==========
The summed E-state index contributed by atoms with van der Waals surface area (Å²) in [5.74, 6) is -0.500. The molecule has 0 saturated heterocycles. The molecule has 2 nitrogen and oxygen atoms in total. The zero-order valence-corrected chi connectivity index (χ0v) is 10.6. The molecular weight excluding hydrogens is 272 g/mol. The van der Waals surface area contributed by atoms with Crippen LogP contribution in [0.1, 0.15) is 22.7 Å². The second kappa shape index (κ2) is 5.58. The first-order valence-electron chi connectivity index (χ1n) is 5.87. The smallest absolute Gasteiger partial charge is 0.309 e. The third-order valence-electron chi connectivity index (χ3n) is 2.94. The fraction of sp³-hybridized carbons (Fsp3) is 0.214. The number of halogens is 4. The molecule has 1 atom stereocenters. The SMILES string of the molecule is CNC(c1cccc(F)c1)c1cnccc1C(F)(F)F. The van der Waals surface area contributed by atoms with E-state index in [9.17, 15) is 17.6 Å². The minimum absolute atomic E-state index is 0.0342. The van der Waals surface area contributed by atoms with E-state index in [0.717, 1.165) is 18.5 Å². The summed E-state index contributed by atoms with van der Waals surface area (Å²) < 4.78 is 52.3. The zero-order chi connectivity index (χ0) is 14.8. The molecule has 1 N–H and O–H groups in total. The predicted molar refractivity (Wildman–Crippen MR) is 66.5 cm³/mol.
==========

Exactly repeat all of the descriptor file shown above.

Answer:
The summed E-state index contributed by atoms with van der Waals surface area (Å²) in [5.74, 6) is -0.500. The molecule has 0 saturated heterocycles. The molecule has 2 nitrogen and oxygen atoms in total. The zero-order valence-corrected chi connectivity index (χ0v) is 10.6. The molecular weight excluding hydrogens is 272 g/mol. The van der Waals surface area contributed by atoms with Crippen LogP contribution in [0.1, 0.15) is 22.7 Å². The second kappa shape index (κ2) is 5.58. The first-order valence-electron chi connectivity index (χ1n) is 5.87. The smallest absolute Gasteiger partial charge is 0.309 e. The third-order valence-electron chi connectivity index (χ3n) is 2.94. The fraction of sp³-hybridized carbons (Fsp3) is 0.214. The number of halogens is 4. The molecule has 1 atom stereocenters. The SMILES string of the molecule is CNC(c1cccc(F)c1)c1cnccc1C(F)(F)F. The van der Waals surface area contributed by atoms with E-state index in [9.17, 15) is 17.6 Å². The minimum absolute atomic E-state index is 0.0342. The van der Waals surface area contributed by atoms with E-state index in [0.717, 1.165) is 18.5 Å². The summed E-state index contributed by atoms with van der Waals surface area (Å²) < 4.78 is 52.3. The zero-order chi connectivity index (χ0) is 14.8. The molecule has 1 N–H and O–H groups in total. The predicted molar refractivity (Wildman–Crippen MR) is 66.5 cm³/mol.